• In reference to #11 - Defer Composition: “Popups” that tools create are real windows inside acme. If you execute a command from inside Acme, its output is directed to a new window, which you can manipulate like any other window. This enables the construction of context-aware “menus” that are, after all, only regular Acme windows.
      • In reference to #12 - Simplicity is Systemic: Acme exposes all of its internal state as a file system in userspace. As such, acme can be extended using programs written in any language, not just the tired old “scripting language” of choice, such as VimScript, elisp, Lua, JavaScript, etc. I have extensions to acme written in shell script, C, Python, and Go.

      Much more can be said, but I will stop here, since these things are better experienced than described. In case you are unaware of Plan9 and/or Acme, I hope this post contains information that might interest you. If you are already aware of Plan9 and/or Acme, then I hope this post contains encouragement and validation (if you need it at all, at this point). Arcan seems like a very ambitious project. Unlike Acme, which restricts itself only to text (and gains tremendous power in the process), it seems like it is aiming to invent a whole new multimedia userland. I hope it succeeds.

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        I would be surprised if the author had no prior knowledge about plan9.

        I find acme both liberating and infuriating: while the features you mention are indeed great, I find it difficult to live with the keyboard navigation limitations. That and the weird compose key behaviour :) Acme is pretty easy to patch and extend however, so I added what I missed the most, but still use vim as my daily driver.

        I have had a look at different interesting projects, inspired by acme:

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        I’ve looked a fair bit at (8.5)/plan9/9p/rio/acme/plumber and most of the stuff Rob Pike has published on the matter - it is something of a recurring theme in the IRC channel. Going back a few years, you have a blogpost about an experiment preceding this article 2017: One night in Rio: Vacation photos from Plan9 looking at the window management scheme specifically.

        There is something in the pipeline nearly ready to show off that, to me at least, serves as the missing link between wm/cli/ide that has some acmeisms, though I think that much of acme can be reproduced in durden, should the editor part (neovim ui driver using our curses-like api) improve a wee bit.

        What I am curious about, should you have the time and its not too much of an inconvenience, video documentation of acme workflows are quite few and far between (livestream, silent video, heck animated gif). I think there’s quite a few that would be interested in seeing some patterns of established / daily driver use.

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          Russ Cox’ tour of Acme is pretty good video documentation on what daily use of acme looks like. I’m currently on vacation, and I may record a session or a stream of my own when I return. Unlike that video, in my case, there are three columns. The right column always contains a shell session and the guide file open for the project I’m working on. The guide file is a list of common commands for a project. The left column contains mostly read-only code and documentation, while the middle column is read-write. Russ’ video doesn’t show this, but I also make extensive use of the Dump command to save state and switch between projects.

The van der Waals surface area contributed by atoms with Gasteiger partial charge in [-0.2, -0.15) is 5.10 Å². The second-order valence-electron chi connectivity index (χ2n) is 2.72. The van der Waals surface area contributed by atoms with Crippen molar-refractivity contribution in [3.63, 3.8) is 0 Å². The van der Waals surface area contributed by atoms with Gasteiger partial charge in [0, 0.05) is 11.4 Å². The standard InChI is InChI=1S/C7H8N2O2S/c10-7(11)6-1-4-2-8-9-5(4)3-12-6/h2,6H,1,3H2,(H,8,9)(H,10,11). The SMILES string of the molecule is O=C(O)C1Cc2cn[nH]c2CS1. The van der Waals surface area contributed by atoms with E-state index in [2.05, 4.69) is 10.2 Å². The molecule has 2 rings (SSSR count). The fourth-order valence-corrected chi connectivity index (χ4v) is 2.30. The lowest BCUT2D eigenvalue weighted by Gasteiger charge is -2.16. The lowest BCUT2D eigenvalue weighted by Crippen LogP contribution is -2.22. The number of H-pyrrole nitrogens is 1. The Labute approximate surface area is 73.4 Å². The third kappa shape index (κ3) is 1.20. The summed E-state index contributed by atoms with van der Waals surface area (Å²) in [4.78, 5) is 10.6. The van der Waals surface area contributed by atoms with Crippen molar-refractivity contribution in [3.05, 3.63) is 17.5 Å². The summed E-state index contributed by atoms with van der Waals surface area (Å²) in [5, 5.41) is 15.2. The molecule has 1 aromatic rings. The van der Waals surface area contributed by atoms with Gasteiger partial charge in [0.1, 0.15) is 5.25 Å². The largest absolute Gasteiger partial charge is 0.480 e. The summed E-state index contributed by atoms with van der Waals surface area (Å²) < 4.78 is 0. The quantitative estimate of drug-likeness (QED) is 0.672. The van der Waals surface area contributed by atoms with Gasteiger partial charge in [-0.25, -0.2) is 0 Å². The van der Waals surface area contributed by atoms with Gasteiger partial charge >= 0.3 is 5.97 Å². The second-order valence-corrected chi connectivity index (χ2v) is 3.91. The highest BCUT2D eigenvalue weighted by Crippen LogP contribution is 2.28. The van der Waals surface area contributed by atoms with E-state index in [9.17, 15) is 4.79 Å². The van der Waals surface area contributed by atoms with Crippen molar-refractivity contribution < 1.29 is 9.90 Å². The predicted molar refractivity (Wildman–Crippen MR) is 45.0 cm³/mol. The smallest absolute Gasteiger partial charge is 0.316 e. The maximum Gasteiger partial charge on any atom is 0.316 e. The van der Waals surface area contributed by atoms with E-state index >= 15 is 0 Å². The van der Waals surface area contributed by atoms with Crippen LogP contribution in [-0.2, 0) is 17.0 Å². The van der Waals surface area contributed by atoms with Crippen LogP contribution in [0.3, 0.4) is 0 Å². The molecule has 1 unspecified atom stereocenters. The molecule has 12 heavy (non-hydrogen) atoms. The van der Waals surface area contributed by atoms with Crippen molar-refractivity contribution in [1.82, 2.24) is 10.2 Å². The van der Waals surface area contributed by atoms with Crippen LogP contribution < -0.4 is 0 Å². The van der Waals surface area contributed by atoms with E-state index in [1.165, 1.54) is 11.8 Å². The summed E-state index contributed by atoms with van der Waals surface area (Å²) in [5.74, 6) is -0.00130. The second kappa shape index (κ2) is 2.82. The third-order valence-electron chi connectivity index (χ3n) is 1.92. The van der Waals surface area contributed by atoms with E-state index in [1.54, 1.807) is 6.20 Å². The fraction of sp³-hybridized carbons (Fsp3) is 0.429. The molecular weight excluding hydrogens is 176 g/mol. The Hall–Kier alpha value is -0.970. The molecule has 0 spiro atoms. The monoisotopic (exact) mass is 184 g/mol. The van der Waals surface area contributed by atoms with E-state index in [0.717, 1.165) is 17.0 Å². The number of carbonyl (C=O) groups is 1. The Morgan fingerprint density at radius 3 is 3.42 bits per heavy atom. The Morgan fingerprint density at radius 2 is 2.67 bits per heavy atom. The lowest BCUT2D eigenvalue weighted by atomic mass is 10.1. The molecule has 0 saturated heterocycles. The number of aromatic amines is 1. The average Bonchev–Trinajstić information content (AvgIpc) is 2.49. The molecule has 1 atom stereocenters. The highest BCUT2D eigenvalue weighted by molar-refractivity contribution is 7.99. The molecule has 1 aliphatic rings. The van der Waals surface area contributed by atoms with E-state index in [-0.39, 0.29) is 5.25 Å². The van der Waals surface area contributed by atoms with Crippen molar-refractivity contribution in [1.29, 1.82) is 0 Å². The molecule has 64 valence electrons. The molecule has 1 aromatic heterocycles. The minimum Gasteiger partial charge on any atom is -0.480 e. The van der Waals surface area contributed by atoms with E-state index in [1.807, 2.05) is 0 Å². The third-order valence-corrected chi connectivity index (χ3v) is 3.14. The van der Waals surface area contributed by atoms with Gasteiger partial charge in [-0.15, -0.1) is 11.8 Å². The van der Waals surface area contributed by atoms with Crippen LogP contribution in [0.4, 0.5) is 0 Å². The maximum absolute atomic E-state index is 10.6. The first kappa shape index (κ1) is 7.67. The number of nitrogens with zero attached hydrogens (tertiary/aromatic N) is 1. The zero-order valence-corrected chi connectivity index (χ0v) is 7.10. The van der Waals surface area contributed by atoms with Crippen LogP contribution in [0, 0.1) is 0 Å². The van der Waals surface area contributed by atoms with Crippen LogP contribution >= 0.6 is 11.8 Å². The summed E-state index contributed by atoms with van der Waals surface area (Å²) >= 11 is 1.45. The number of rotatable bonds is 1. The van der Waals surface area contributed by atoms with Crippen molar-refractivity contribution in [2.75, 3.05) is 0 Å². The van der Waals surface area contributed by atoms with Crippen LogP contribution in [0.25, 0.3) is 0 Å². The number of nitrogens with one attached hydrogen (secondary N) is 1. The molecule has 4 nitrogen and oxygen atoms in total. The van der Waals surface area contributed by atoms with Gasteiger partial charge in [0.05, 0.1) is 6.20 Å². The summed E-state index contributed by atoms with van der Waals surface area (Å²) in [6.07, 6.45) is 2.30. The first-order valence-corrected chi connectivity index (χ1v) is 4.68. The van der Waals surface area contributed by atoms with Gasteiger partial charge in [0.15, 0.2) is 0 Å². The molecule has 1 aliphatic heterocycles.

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        How are you running Acme these days?

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          My work is Linux-based, so I use Acme from plan9port on Debian.

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      Delayed composition is exactly correct, and I habe long be saddened by tabbed interfaces. However, getting the composition tools right is also quite tricky.

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      The second one is at the other extreme of the complexity spectrum, and that is the relatively modest pipes and filters text oriented procesing tools like ‘awk’ and ‘grep’ as well as some of the more interactive textural user interfaces (TUIs) through its subset of command-line interfaces (CLIs). These are much limited by their form of legacy, reasoning in terms of serial lines and character graphics terminals.

      I should tell this person about how easy it is to combine command line programs with GUIs, but it would likely break their whole worldview.

      The previous barriers to simply booting into the user interface immediately are all but gone, and forcing the user to stare into a splash screen or a stream of fast scrolling text by the init system mutated into service manager, when the real interface could have been there from the start is quite simply an act of negligence.

      Spoken like someone who’s never had to diagnose anything.

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        Well, how easy is it?

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          One example of how easy it is is Zenity: Make windows and dialog boxes and so on from the command line directly. You can also use it from Python as a library, which isn’t as compelling since Python has real GUI bindings, but it can be simpler if you just want a few dialogs to get and display info.

          Another example is Acme which takes it in the opposite direction: Instead of having the shell be the base and creating GUI elements as needed, make the GUI window the base and create command lines as needed, using mouse commands. More information.